A very hospitable hour later, in which he was offered tea or coffee three times, and £62.20 lighter versus the £70 predicted cost, we were sorted. Worth noting is the £29 labour charge that we'd avoid next time by filling it ourselves via a trip to Halfords. It's a slightly muckier job but otherwise no different to filling the oil or screenwash, although the filler is awkwardly placed at the back of the engine bay near the windscreen.

All topped up, we're good for another 12,500 miles according to the dash display, and ready to keep piling on the miles in refined and comfortable fashion.


Land Rover Discovery Sport 2.0d HSE

Mileage 14,910
P11D price £34,740
Forecast/actual cost per mile 68.5p/71.6p
Our average consumption 36.2mpg
Official combined consumption 57.7mpg


Fifth report - Glastonbury mud missed

Having experienced a wet Glastonbury before, I wasn't taking any chances with my choice of transport for what always seems to be one of the wettest weekends June can conjure up.

As it happened, I got lucky, and the Discovery Sport ended up parked somewhere that, combined with our exit strategy of getting up stupidly early, meant we had a pretty decent run out down a wet field and out onto harder ground.

Disco Option 1

Given that I'd had no reason to even consider anything other than wellies for the previous five days, we'll never know how well Land Rover's legendary off-road prowess would have coped with the bog that the car parks were rapidly turning into, but I was fairly confident.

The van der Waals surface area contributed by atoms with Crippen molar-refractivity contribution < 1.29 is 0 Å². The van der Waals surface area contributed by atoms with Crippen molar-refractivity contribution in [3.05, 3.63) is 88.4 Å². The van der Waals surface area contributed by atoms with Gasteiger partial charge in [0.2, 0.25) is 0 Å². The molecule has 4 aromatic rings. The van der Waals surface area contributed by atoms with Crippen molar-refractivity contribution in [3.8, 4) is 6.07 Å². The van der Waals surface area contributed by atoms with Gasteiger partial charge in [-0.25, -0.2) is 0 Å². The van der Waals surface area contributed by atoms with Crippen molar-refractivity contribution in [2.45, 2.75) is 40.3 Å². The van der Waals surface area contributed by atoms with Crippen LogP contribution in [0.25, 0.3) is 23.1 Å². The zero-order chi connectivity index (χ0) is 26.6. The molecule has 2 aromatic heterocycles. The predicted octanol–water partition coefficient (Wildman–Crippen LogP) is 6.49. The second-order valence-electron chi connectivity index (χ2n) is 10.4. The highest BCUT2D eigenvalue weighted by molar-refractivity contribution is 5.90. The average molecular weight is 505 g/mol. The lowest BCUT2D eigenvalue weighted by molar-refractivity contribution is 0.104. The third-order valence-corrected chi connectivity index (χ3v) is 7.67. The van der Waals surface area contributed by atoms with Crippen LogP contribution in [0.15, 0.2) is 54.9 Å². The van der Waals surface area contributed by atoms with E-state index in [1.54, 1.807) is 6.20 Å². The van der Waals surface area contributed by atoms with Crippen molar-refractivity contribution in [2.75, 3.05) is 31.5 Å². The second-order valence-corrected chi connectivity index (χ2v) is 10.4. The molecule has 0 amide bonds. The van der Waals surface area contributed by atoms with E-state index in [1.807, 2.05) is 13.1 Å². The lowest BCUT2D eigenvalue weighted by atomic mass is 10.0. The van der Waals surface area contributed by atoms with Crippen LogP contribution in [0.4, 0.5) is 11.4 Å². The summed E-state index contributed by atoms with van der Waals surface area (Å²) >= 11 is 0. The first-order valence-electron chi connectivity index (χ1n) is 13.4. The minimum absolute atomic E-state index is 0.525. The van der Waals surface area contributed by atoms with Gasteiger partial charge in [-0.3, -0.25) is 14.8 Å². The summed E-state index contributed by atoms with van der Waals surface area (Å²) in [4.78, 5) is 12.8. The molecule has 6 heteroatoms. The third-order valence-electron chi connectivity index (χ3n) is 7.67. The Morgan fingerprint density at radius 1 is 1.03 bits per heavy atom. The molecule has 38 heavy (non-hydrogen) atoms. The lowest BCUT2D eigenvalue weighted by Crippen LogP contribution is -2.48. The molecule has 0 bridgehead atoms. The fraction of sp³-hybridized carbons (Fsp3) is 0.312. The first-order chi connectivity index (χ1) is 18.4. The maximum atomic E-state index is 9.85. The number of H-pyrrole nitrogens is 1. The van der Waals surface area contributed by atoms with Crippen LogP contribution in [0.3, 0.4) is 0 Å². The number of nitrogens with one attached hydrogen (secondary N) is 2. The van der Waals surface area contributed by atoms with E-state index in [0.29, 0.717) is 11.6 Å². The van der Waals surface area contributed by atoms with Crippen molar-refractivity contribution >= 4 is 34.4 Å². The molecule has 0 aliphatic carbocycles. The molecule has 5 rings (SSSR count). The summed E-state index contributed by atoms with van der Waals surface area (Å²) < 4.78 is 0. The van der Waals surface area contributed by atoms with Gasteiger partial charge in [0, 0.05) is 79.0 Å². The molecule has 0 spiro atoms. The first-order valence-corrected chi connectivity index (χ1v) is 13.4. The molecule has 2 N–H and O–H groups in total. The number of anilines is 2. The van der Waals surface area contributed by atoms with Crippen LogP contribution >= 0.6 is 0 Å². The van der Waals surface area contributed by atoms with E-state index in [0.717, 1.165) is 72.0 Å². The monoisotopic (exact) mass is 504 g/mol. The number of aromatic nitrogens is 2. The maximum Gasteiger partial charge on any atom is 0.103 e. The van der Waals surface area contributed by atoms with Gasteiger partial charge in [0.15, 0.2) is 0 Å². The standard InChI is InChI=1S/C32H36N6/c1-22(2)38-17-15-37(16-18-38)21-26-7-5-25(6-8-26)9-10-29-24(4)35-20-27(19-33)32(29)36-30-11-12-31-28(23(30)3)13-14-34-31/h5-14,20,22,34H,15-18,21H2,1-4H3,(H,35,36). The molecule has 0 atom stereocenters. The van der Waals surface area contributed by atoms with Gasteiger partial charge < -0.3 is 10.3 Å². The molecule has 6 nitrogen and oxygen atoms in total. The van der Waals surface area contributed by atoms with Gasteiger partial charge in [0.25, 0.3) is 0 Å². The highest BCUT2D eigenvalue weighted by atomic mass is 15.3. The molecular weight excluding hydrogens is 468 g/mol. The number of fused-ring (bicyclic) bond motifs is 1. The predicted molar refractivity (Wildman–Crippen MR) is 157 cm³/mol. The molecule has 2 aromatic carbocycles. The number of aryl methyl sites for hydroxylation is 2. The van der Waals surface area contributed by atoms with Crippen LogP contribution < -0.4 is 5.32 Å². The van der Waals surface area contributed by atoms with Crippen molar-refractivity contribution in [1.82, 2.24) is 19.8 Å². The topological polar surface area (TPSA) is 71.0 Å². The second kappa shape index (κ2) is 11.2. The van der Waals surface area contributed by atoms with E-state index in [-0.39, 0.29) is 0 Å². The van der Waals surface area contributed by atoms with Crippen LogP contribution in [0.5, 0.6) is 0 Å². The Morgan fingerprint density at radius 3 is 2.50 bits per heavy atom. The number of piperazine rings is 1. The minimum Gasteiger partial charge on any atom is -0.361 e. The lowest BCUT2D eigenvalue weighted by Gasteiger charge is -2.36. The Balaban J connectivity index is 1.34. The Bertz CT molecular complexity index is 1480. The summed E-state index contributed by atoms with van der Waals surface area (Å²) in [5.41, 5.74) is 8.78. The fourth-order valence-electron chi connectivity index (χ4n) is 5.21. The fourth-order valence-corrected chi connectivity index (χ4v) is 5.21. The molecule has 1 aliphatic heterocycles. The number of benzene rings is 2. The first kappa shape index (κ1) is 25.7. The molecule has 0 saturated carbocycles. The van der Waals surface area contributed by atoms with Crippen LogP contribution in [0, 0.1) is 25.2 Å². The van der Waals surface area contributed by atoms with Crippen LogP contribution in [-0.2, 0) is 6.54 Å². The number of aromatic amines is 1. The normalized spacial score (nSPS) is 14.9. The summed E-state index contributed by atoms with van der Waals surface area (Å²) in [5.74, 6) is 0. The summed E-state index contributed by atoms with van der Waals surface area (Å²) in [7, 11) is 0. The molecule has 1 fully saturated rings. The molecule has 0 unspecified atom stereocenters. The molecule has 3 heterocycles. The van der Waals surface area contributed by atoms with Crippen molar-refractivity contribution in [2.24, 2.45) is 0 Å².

Fourth report - Lack of response

The trouble with being a world-famous desirable premium brand is the expectation. It's fair to say the Discovery Sport is an expensive car, which means I kind of want everything to work perfectly.

Discovery Lead Pic Option 1

So it's a shame that the average number of times I have to press the door handle to activate the keyless locking seems to have settled at three, and the touchscreen system is more of a touch, touch screen because frequently I've either just missed the button or it hasn't accepted my prod as a valid command to do what I'm asking.

Discovery Inset Pic

On the positive side, the keyless system works perfectly well when grabbing a handle to unlock one of the doors - and having it work on all four doors is useful when my first port of call is sometimes loading one of the kids - and the onboard infotainment system is logically designed, although it sometimes chooses to not recognize my phone has been plugged in, despite it working perfectly well on the previous trip.

Land Rover Discovery Sport 2.0d 150 HSE

Mileage 10,999